BANGKOK — The Criminal Court on Wednesday afternoon repealed a government order to close down a TV channel who’s been broadcasting live coverage of the student-led protests.
Media reports said the court’s decision overturned a previous ruling, which approved the digital ministry’s order to shut down “all platforms” of Voice TV. The decision came after Voice TV representatives argued to the court that the shutdown order breached the constitutional protection of media freedom.
The argument was accepted by the court, who noted that the order did not cite any clear wrongdoing.
The court also rejected the government’s request to block three other online news sites – The Standard, The Reporters, and Prachatai – as well as today’s order issued by the digital ministry to shut down a Facebook page operated by anti-government activists.
There is no immediate response from digital economy and society minister Buddhipongse Punnakanta; he was attending a forum organized by Matichon Group on Wednesday morning.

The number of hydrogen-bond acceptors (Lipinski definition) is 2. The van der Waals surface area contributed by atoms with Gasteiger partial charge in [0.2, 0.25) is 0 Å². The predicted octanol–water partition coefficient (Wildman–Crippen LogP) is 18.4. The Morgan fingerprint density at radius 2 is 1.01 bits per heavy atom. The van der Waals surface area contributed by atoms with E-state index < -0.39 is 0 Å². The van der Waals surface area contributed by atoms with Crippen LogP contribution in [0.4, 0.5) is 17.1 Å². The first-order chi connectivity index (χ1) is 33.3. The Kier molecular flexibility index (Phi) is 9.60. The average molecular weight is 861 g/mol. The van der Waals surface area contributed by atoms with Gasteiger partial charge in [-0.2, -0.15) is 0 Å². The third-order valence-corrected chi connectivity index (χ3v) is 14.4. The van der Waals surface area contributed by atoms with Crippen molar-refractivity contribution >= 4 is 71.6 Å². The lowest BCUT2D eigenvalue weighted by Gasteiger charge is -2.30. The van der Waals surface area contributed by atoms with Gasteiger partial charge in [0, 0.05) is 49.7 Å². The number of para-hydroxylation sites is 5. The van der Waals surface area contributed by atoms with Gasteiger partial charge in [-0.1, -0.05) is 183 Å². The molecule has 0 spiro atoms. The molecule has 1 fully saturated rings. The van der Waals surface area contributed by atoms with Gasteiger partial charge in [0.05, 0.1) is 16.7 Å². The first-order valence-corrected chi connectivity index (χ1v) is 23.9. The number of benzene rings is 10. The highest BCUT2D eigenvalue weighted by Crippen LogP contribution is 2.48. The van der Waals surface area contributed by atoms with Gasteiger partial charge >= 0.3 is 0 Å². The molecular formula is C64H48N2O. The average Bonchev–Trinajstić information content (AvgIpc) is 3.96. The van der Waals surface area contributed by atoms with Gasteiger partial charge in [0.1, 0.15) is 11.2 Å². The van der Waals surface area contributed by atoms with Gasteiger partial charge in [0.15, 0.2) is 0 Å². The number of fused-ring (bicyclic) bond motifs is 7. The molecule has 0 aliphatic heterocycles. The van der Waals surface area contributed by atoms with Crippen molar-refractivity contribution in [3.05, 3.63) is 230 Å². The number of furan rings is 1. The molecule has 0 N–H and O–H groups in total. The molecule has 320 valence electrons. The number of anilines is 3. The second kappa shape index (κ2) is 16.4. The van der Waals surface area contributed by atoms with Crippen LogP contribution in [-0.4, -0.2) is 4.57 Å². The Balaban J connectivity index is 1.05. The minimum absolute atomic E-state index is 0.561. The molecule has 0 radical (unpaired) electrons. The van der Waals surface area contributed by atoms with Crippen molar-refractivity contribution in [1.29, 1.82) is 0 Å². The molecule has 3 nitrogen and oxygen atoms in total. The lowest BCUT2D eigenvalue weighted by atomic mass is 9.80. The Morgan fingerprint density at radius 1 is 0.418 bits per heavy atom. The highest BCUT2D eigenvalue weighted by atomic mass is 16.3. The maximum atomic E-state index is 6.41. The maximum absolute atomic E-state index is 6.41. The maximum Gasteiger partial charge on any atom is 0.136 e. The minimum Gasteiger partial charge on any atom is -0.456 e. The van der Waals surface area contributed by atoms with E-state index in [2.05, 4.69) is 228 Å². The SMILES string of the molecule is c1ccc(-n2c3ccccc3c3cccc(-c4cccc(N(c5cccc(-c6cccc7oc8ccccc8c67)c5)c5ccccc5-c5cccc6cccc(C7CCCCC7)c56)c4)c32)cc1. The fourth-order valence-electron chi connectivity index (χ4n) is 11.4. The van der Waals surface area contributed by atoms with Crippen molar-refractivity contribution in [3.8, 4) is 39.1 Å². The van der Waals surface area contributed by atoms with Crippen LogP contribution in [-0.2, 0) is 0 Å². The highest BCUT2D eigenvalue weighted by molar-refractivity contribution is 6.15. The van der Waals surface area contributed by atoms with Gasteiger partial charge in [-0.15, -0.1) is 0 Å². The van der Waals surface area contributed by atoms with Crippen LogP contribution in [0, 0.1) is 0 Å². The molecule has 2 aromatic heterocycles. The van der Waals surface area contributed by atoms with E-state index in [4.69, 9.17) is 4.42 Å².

Buddhipongse’s order that instructed the four media sites to cease their operations accused them of violating the emergency decree, which banned publication of information that caused unrest or affected “good morals of the people.”
The order drew widespread backlashes from rights groups, including Thailand’s two leading media associations who issued statements opposing censorship of the press.
“Censoring the media in this way is therefore an attempt to block the public’s rights to have access to the news,” the Thai Journalist Association said. “As a consequence, more members of the public affected by this censorship may end up joining the demonstrations.”
“The justification used in this instance by the authorities under the controversial new state of emergency is that some reports may undermine national security,” the Foreign Correspondent’s Club of Thailand said. “This is overly broad, and can easily be abused to silence reporting that is accurate but makes the government uncomfortable.”